What Should Katy Perry Do Without Dr. Luke?

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This morning it was announced that Lukasz “Dr. Luke” Gottwald, pop’s most reliable hit-maker, was hired by Sony chief Doug Morris to run his own subdivision label, Kemosabe Records. And here’s the important bit: under the agreement, Sony has exclusive rights to Luke’s production work for five years — meaning he can no longer collaborate with EMI’s Katy Perry, his greatest muse.

Luke will probably be fine. Along with Perry, he’s pumped out hits for Ke$ha, Taio Cruz, Flo Rida, B.o.B., and lots of other possibly talented individuals. He’ll surely be able to build a new roster of starlets from scratch if he has to. But what about Katy?

(By the way, if you’re of the opinion that Katy Perry is just another sinister, soulless industry creation, feel free to stop reading now. If you happen to think that Perry has been behind some of the most joyful radio bangers in the last few years, well, join the club. And get ready for some overly invested KP career analysis).

Anyway: Luke was all over Perry’s blockbuster 2010 album Teenage Dream; he’s credited on four of the five No. 1 singles it launched. He also produced “I Kissed a Girl” and “Hot N’ Cold,” the two biggest songs from her 2008 debut, One of the Boys. Perry is still squeezing the last drops from Gurls, and will be debuting the music video for its sixth single, the — Dr. Luke produced! — “The One That Got Away” this week. Eventually, though, she’ll have to start living in this new, cruel, Dr. Luke-free world. So what’s her best play?

There are plenty of producers who could theoretically replicate Luke’s sound. The Dr. usually works in the studio with a handful of younger kids like Benny Blanco and Ammo, and Perry could scoop one up and make him her new go-to, Luke-aping guy. Best-case scenario: She churns out more passable Luke soundalikes and her next album spawns, like, thirty five singles on top the Hot 100. Worst-case scenario: her new stuff sounds close to the old stuff — but without that inimitable, ineffable Dr. Luke magic, and she has to take a job as the mascot for a mattress store.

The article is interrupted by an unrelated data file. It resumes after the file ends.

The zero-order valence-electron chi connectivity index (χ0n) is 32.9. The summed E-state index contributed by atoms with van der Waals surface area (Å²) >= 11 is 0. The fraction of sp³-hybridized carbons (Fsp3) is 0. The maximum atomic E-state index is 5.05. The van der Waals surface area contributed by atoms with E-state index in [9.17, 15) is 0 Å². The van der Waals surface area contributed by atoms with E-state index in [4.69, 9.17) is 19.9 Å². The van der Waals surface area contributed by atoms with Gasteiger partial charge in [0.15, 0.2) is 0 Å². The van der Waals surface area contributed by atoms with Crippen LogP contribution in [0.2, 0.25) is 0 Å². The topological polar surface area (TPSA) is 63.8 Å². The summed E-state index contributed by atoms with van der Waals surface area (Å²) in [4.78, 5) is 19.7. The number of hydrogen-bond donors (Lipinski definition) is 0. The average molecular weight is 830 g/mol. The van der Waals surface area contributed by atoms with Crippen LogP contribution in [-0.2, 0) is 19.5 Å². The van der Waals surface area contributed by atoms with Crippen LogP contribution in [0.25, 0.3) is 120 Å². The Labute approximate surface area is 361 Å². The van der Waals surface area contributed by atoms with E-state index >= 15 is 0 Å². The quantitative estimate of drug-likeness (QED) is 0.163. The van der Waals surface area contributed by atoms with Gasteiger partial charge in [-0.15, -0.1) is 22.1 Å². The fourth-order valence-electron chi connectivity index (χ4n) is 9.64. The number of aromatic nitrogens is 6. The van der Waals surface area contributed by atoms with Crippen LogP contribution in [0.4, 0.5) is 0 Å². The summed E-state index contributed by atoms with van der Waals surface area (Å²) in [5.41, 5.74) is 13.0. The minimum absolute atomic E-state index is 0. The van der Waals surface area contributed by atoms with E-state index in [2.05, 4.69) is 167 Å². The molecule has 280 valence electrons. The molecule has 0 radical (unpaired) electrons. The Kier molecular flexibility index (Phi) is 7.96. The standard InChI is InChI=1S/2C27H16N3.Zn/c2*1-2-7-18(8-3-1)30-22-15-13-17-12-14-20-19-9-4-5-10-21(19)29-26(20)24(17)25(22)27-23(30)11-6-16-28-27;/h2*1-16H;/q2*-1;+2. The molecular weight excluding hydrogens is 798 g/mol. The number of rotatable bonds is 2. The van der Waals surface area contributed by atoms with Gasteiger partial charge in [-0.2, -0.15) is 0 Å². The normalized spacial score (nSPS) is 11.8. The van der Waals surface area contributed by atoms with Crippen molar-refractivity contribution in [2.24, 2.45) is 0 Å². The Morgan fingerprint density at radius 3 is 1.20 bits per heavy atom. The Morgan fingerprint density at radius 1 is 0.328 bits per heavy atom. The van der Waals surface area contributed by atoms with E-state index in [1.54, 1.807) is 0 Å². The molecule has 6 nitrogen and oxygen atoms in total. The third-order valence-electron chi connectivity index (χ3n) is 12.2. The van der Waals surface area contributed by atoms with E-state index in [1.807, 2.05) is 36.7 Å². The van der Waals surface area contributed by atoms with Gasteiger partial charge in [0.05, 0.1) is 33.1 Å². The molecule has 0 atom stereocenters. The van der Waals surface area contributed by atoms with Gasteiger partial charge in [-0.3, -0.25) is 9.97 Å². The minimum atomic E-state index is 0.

Katy could also use see this development as a glorious unyoking. No longer shackled to Dr. Luke, she’s free to collaborate with the most forward-thinking (but-still-semi-radio-friendly) producer she can think of. If this were 2006, it would be Timbaland. Kanye, her “E.T.” remix buddy, is probably off the table: If he were to take a break from focusing on himself, it wouldn’t be for Perry (it would be for Justin Bieber). Getting The-Dream involved could be a good idea, but as his work with Beyoncé shows, when he’s writing for others, he’s not quite as excellently weird as when he’s writing for himself. These days, there aren’t really that many obvious producers for the pop star looking to shake things up. So maybe Katy could go really left-field? We’re just spitballing here, but — Dave Longstreth from Dirty Projectors? Lex Luger? Lil B’s producer, Clams Casino? Jamie from the xx? Phil Spector?! (Like, through the jail phone?)

Perry’s not really the type to freak out, though. Underneath all that Russell Brand-marrying and boob-projectiling, she’s a cool, finely tuned machine. Most likely, she’ll consolidate the auxiliary producers she already uses, like Stargate, and hire a few of other current pop mercenaries, like Alex Da Kid or the Smeezingtons (By the way: great work with the names, guys. Just top-notch stuff). As far as experimenting, she might cautiously attempt to expand her own involvement in the studio.

It’s still a sad thing, of course, seeing one of the 2000s’ most fruitful relationships crumble and die. Hopefully — maybe years from now, after any potential acrimony has died down — Katy and Luke will get together, crack open a bottle of wine, put on Teenage Dream, have a laugh, and remember what once was.

Filed Under: Katy Perry, Music, Splits

Amos Barshad has written for New York Magazine, Spin, GQ, XXL, and the Arkansas Times. He is a staff writer for Grantland.

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